WILLIAMSBURG, Va. — This time of year, residents along historic Duke of Gloucester Street are storing up boxwood and pine, apples, nuts and berries, to decorate the restored 18th-Century buildings of the former Virginia capital.
It is a Christmas tradition that dates to the late 1930s and early 1940s--when the restoration dream of John D. Rockefeller Jr. and the Rev. W.A.R. Goodwin was just coming to fruition.
Experts at Colonial Williamsburg admit no one really knows exactly how the early residents of Williamsburg prepared their homes for the Christmas season. But they speculate that early residents of the Colonial city used what was at hand--natural greens, fruits and berries.
"We're not real sure what they did in the 18th Century," said Martha Marquardt, assistant supervisor in the flower section of Colonial Williamsburg. "We don't think it was quite as elaborate.
'A Festive Occasion'
"We do know it was a festive occasion to celebrate the birth of Christ," said Marquardt, who has been making wreaths for the retored homes and exhibition buildings for the past 18 years. "There was a lot of socializing with relatives and friends."
With that idea in mind, the staff had adopted a 20th-Century theme "using what we think they would have used in the 18th Century," said Marquardt.
For three days in November, Libby Oliver Hodges, supervisor of the CW flower section, conducts workshops to instruct beginners on making the traditional fruit wreaths, apple fans, and mixed fruit cones that charm visitors to the historic village.
"They come from all over the country," Marquardt said. "We had a lady who came for a number of years from Michigan."
Few Giant Bows
Visitors will find few giant bows adorning the natural wreaths and garlands along the streets.
"It's all native and natural material," she said. "Ribbon was very precious in the 18th Century and was used very sparsely."
Currently the staff is decorating more than 300 boxwood, balsam or cedar wreaths to adorn the buildings that are regular stops on visitors' tours. In buildings such as the Governor's Palace, the staff prepares decorations for tables and doorways.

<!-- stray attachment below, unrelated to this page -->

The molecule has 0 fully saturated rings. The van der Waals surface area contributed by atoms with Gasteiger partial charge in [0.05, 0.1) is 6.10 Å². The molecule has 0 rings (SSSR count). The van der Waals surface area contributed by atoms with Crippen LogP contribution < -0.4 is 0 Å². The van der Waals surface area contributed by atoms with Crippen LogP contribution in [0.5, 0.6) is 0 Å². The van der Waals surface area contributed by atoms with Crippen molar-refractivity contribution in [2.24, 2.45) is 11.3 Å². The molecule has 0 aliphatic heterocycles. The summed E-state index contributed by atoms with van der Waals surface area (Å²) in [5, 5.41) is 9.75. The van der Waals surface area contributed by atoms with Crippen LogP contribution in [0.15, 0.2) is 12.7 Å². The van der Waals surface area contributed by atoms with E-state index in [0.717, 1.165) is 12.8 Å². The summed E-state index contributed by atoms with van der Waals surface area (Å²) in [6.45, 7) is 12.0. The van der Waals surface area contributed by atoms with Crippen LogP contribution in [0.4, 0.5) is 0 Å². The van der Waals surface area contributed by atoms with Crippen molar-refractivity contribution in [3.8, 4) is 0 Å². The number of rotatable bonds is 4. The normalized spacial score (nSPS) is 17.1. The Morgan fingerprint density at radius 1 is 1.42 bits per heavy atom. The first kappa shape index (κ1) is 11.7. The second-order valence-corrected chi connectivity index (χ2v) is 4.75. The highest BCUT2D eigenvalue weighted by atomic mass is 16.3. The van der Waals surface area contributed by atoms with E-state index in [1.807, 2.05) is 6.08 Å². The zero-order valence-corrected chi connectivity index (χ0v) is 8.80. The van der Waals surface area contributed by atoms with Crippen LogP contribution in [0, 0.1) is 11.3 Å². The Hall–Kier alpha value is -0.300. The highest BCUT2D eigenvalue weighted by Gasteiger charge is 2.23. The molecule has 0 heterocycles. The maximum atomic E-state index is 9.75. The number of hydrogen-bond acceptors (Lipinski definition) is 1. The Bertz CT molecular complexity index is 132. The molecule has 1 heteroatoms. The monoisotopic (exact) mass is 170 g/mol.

Residents along Duke of Gloucester Street prepare their own wreaths for their homes based on the natural theme.
The preparations must be completed by Dec. 15, when the Colonial Williamsburg Fife and Drum Corp. marches down the historic street to begin annual Grand Illumination festivities.
The Illumination, which commences the 10-day celebration leading up to Christmas Day, includes caroling, dances, and storytelling on the part of Colonial Williamsburg actors and interpreters.
The Colonial Williamsburg Foundation has published a book, "Colonial Williamsburg Decorates for Christmas," that provides step-by-step instructions for making its famous decorations.
Here are instructions excerpted from that book for making a Mixed Fruit Wreath:
--1 basic boxwood wreath constructed on an 20-inch wreath frame
--20 pieces of No. 16 gauge floral wire in 18-inch lengths
--6 medium red apples
--20-24 small white pine cones
--20-24 4-inch floral picks
Push a piece of wire midway through the side center of each orange, apple, lime and lemon so that it protrudes an equal distance on each side of the fruit. Bend the wires into a "U" shape toward the stem end of each piece of fruit.
Oranges on Wreath
Center an orange at the top of the wreath. Attach the orange to the wreath by holding the wire ends two inches apart and pushing them through the middle of the boxwood. Twist the wires several times at the back of the wreath to secure the orange.
Cut off any excess wire. Center the second orange at the bottom of the wreath. Attach it in the same manner.
Center an apple at each side of the wreath. Attach them in the same manner. Position and attach an apple above and below the center apples leaving room for a lime or lemon.
Position and attach a lime on each side of the orange at the bottom of the wreath. Position and attach two limes between the top and middle apple on each side of the wreath.
Position and attach a lemon on each side of the orange at the top of the wreath. Position and attach a lemon on each side of the lower apple on each side of the wreath.
Wire the white pine cones on four-inch floral picks by looping the wire on the picks in and around the bottom row of scales on the cone. Wrap the wire tightly around the floral pick several times.
Place the pine cones on the outside edges of the fruit around the wreath.